Marvel has had quite the task of adapting their comics into movies over the years. Thanks to Thor, we’ve happily accepted gods walking among humans and then with Guardians of the Galaxy we know there’s alien life out there. These two examples are now accepted when grouped with a billionaire in rocket armour or a genetically ‘roided-out monster scientist. Now it seems that Marvel face their biggest challenge yet… magic. Enter the Sorcerer Supreme Doctor Strange and with him, a whole new side to Earth-199999 that will open up the Marvel Cinematic Universe like never before.
• Director: Scott Derrickson
• Starring: Benedict Cumberbatch, Chiwetel Ejiofor, Rachel McAdams, Mads Mikkelsen & Tilda Swinton
• Exhibition: 2D
• Rating: 12A
• Run Time: 114 minutes and 49 seconds
When a rogue former student (Mikkelsen) to a group of sorcerers steals pages from a forbidden spell book and attempts to use them to his advantage, it will take the power of the mystical group to thwart him before our world descends into chaos.
Dr Stephen Strange (Cumberbatch) is a very talented and successful Neurosurgeon, living the high life at the top of his field until a car accident robs him of the use of his hands. Following countless expensive attempts to regain his skills through surgical treatments – now desperate and penniless, he embarks upon a quest to learn from an ancient order and their leader – the Ancient one (Swinton), to aid him where modern medicine has failed.
As proven in the past, Marvel tends to struggle with the superhero origin movie (not including Iron Man) and that’s certainly the case with Doctor Strange. Pacing is found to be disorganised with the movie’s setup rushed to get into the main plot. This in part is most likely due to trying to cram a huge amount of content into one movie in order to fit in the hero’s origin with an antagonist to battle.
Where the movie ascends above previous Marvel outings is its use of special effects, not to say that what we’ve seen in the likes of Avengers Assemble and Guardians of the Galaxy are to be glossed over. What we see in Doctor Strange is CG work akin to that of 2010’s Inception, where real life environments are warped, twisted and more to provide scenes that just could not be reproduced without the aid of technology.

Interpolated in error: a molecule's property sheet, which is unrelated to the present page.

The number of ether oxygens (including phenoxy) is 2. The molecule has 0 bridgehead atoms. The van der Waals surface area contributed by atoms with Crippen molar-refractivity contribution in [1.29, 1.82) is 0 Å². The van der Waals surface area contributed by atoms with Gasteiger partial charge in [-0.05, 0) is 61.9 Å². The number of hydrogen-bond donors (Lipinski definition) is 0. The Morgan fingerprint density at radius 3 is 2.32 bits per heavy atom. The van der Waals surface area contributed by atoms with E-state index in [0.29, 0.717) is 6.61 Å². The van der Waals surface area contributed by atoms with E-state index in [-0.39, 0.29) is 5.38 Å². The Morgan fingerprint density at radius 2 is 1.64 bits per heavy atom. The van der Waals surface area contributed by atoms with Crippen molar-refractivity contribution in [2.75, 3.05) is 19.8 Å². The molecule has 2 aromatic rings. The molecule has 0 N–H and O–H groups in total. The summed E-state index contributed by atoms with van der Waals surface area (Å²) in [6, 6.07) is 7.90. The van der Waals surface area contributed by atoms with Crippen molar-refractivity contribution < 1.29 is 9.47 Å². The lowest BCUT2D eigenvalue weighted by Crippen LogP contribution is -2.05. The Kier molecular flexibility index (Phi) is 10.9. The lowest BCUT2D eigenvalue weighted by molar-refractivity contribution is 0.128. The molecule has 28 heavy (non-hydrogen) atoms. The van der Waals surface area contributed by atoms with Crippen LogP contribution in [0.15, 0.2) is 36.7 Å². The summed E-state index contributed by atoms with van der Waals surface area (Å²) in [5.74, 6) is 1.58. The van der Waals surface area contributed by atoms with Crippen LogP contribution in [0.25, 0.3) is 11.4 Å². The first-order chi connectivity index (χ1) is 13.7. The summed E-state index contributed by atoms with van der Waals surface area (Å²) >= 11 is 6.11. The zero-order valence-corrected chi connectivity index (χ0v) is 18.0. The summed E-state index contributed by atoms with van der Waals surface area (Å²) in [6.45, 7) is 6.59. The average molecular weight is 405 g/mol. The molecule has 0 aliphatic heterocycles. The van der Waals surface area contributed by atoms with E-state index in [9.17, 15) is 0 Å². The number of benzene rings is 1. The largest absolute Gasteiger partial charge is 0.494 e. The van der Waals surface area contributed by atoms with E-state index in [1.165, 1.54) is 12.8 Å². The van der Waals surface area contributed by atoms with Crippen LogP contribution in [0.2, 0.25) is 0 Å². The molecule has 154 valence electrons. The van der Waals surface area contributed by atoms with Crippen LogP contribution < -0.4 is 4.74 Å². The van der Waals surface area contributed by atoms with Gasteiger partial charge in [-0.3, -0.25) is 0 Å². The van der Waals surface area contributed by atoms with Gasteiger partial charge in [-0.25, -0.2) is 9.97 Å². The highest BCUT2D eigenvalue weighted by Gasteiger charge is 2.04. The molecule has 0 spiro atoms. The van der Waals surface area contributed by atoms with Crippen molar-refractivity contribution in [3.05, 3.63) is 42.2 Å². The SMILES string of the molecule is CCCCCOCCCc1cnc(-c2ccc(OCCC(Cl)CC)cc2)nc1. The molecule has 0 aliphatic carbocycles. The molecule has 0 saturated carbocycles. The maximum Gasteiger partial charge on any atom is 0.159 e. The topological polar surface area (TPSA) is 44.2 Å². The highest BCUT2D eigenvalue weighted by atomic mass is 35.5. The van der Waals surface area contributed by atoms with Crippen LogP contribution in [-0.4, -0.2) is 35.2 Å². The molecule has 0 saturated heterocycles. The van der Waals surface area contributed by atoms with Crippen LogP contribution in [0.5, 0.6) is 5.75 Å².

Cumberbatch’s Strange is rather akin to Tony Stark, calling into question anything supernatural while following up any sentence posed to him with a sarcastic nature. Though there is perhaps more enjoyment to be found in Swinton’s portrayal of the Ancient One, dispensing mystical knowledge on the one hand and throwing out witty retorts to foil her newest student’s “logical” arguments with the other.
Where the cast is let down the most is Mikkelsen as the villainous Kaecilius, proving that Marvel really seems to struggle with their antagonists outside of Tom Hiddleston’s Loki. He has a few quips here and there but is likely to be ultimately forgettable as the cinematic universe rolls on.
Overall Doctor Strange is an enjoyable movie that’s worthy to fit into the Marvel Cinematic Universe. Casting Benedict Cumberbatch as the titular sorcerer is as perfect a fit as Robert Downey Jr. taking the role of Tony Stark – he looks the part and fits the role perfectly. Sadly Doctor Strange struggles with many of the same issues shown in previous outings such as misused talent and pacing problems but stands out thanks to its engaging special effects.
If you’re a fan of Marvel movies, this is for you.
Tags: Benedict Cumberbatch, Benedict Wong, Chiwetel Ejiofor, Doctor Strange, Mads Mikkelsen, Marvel, Marvel Cinematic Universe, mcu, Rachel McAdams, Scott Adkins, Scott Derrickson, Steve Ditko, Tilda Swinton